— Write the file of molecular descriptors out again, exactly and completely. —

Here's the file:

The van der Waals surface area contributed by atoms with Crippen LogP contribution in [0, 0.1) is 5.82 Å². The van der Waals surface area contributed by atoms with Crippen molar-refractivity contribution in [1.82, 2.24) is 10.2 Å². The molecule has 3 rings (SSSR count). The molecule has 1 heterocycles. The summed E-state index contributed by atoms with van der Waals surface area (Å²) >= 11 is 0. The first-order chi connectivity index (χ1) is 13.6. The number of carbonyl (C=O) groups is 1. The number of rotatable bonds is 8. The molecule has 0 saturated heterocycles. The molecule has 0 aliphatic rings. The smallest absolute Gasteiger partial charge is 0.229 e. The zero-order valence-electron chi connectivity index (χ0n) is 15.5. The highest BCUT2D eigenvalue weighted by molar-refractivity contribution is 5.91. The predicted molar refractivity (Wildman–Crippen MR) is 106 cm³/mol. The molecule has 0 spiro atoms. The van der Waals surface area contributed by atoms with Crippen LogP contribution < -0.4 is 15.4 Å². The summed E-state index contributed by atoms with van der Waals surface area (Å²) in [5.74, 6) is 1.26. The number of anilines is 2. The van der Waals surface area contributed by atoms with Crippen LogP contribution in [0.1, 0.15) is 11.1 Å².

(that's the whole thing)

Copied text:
The van der Waals surface area contributed by atoms with Crippen LogP contribution in [0, 0.1) is 5.82 Å². The van der Waals surface area contributed by atoms with Crippen molar-refractivity contribution in [1.82, 2.24) is 10.2 Å². The molecule has 3 rings (SSSR count). The molecule has 1 heterocycles. The summed E-state index contributed by atoms with van der Waals surface area (Å²) >= 11 is 0. The first-order chi connectivity index (χ1) is 13.6. The number of carbonyl (C=O) groups is 1. The number of rotatable bonds is 8. The molecule has 0 saturated heterocycles. The molecule has 0 aliphatic rings. The smallest absolute Gasteiger partial charge is 0.229 e. The zero-order valence-electron chi connectivity index (χ0n) is 15.5. The highest BCUT2D eigenvalue weighted by molar-refractivity contribution is 5.91. The predicted molar refractivity (Wildman–Crippen MR) is 106 cm³/mol. The molecule has 0 spiro atoms. The van der Waals surface area contributed by atoms with Crippen LogP contribution < -0.4 is 15.4 Å². The summed E-state index contributed by atoms with van der Waals surface area (Å²) in [5.74, 6) is 1.26. The number of anilines is 2. The van der Waals surface area contributed by atoms with Crippen LogP contribution in [0.1, 0.15) is 11.1 Å².